After taking Albus aside, Harry helped him board the train that was pulled up to platform nine and three quarters at King's Cross station and watched with his wife, Ginny and his younger daughter, Lily.
Harry gazed in awe at Ginny as he subtly ran his fingers through her dark red hair and kissed her cheek before taking his family back through the barrier and to the family car. But then Harry turned back and in his mind's eye he didn't see his world. Suddenly, London was gone. As he got in the passenger seat of the car, Harry saw a girl flipping through a book.
"Harry Potter and the Deathly Hallows," he muttered to himself, reading the title at the top of the page she was engrossed in. Her brown hair was pulled up in a messy bun and she wore a sweatshirt and glasses which was about as much as Harry could see, He was limited to the view the open book offered which was somewhat limited.
Behind the girl reading the book there was a window with open blinds. The sky was pale, the opaque gray pallor of the sky was almost white, however, and there was snow drifting passively to the ground. The flakes of ice sluggishly added to the snowdrifts behind her and there was even a tree, it's gnarly branches weighted down slightly with snow.
This scene was somewhat familiar to Harry. He'd seen it throughout his lifetime, this girl reading in front of the window. In seasons past it wasn't snow he saw but maybe flowers or the reds and orange hues of Autumn leaves. She always wore her hair in a messy bun and always wore the glasses with the thick black frames.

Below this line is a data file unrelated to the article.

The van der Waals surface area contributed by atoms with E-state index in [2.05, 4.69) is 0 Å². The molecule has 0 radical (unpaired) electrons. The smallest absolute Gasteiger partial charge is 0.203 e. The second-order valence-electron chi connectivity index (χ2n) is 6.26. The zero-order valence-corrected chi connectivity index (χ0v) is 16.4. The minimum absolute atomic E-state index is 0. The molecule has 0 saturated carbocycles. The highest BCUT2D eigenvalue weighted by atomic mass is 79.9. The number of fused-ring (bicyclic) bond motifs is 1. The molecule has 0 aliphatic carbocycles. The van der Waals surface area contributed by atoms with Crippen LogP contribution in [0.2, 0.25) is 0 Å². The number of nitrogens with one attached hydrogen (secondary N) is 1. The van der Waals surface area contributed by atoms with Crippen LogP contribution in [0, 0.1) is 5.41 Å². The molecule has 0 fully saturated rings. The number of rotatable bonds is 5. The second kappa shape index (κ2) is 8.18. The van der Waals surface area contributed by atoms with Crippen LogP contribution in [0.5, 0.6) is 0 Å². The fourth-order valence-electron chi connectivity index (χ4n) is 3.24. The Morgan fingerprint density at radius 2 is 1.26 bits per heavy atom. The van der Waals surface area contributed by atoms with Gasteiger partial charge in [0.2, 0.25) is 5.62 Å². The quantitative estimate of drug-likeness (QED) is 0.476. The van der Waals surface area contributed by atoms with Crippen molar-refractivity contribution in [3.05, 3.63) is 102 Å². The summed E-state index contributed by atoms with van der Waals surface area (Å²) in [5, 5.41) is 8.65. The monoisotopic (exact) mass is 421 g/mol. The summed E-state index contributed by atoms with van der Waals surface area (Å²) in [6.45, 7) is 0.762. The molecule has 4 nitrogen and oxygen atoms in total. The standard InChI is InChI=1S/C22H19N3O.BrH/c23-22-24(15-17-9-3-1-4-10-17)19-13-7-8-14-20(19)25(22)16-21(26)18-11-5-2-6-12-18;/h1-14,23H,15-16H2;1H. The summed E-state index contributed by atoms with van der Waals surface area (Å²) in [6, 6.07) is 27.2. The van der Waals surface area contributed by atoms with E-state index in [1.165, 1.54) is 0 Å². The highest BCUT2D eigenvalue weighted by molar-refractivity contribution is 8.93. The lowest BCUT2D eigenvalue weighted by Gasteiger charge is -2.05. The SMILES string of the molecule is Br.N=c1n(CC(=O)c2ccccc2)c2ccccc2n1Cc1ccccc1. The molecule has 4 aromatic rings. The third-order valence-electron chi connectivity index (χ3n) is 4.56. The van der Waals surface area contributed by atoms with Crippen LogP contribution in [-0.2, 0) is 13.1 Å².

Harry had the privilege of watching the girl grow up. Sometimes she'd read with tear stains on her face from bullies at school or a fight with her Mom at home. She'd read as her escape. Other times she would read just to read. Harry found it entertaining when she read quietly to herself, she did all the voices and it interested him, even though it was his own story.
As time had passed, Harry grew familiar with this girl. Sometimes seeing other readers in his mind's eye. But he found this girl, out of the millions who loved his story, to be unique. He loved how she laughed and cried shamelessly with his story. Everytime she went back and reread, she still had emotions as intense and real as the first time she read through. The compassion in her heart touched him and while she, Ava, loved Harry, Harry grew to love her as well.
"Damn," Harry thought, snapping back into his own mind for a moment as he looked at his wife who unfroze and resumed getting in the car. "I wish the writer hadn't made me fall in love with Ginny. I kissed her once in book six and suddenly we're married with three kids. I can't feel what I want to because it's already written for me. I can't change my fate."
"Ginny?" Harry asked and her eyes breifly looked from the road to him.
"Do you ever feel that maybe there's something more? Like you're out of place in your own world?" Harry asked, wringing his hands.
"All the time," she said. "I felt that way when Fred died, and Tonks and Lupin. I knew that they'd gone to a better place but for a minute I wanted to be with them and away from here."
Harry felt a pang of guilt go through him. He'd loved all those she'd mentioned but he knew Ginny would never understand him. She would never be there for him on the level Ava was. But as a book character on paper, composed of nothing more than ink and a little love, he had no choice but to go along with it.